Are You Confused? All Harassment is not Equal

Defining Sexual Harassment 

While sexual harassment has been in the news extensively over the last year, confusion still abounds.

The problem stems from the fact that what is defined as sexual harassment can vary from one situation to another, from one person to another.  Defining one employee’s behavior as sexual harassment of another must be done on a case-by-case, individual base using criteria that can be ambiguous.

It is important to understand what sexual harassment is for three reasons:

all harassment is  not equal

  1. To be able to recognize it
  2. To be able to avoid it
  3. To be able to do something about it.

A common-sense definition is:   deliberate and or repeated sexual or sex-based behavior (because of the person’s sex) which is unwelcome, not asked for, and not returned. 

    • It begins with some form of sexual behavior or it occurs because of the person’s sex.
    • It can be deliberate, meaning it is not an accident, it is with intent.
    • It can be deliberate, but it only happened once.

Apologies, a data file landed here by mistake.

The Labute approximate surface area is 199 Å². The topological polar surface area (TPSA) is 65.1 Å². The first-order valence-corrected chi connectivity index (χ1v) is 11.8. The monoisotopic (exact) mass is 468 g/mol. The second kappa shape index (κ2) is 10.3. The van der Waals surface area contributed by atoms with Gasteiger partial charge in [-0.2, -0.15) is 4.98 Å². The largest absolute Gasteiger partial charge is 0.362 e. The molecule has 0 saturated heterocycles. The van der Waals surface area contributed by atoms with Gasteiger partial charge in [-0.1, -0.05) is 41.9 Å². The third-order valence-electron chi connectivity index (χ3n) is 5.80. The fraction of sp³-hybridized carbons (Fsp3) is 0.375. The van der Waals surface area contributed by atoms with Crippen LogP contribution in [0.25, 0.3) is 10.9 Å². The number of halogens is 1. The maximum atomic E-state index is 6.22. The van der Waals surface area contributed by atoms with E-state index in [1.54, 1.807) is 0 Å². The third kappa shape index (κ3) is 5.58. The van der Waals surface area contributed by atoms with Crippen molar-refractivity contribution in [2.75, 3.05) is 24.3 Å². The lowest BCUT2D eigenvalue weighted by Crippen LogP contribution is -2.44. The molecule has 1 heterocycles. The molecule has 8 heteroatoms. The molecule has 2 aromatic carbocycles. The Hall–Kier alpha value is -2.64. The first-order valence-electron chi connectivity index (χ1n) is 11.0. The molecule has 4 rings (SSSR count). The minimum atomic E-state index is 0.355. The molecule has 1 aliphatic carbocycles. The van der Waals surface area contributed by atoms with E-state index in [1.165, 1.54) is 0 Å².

• It can be deliberate and repeated.
    • It can be, unintentional, but it is repeated and because it is repeated it becomes problematic.

This definition will in most cases help you distinguish between what is appropriate, what is inappropriate and what is illegal and perhaps criminal.

All harassment is not equal

There are some forms of sexual behavior that are so graphic and offensive that the first time they occur, they are considered deliberate and illegal.  There are other forms of behavior that must be repeated over and over again before they become illegal harassment.  Both are serious and damaging.

If we take this definition and turn it into questions, we can begin to dissect an incident.

For example, when considering problematic workplace behavior that might be sexual harassment ask these questions:

  1. Was the behavior in the incident sexual or sex-based?
  2. Was the behavior deliberate, intentional?
  3. Was the behavior deliberate and repeated?
  4. Was the behavior not deliberate but repeated?
  5. Was the behavior welcomed and returned?

As we hear about, experience, or witness problematic behavior at work this simple, easy definition is invaluable.

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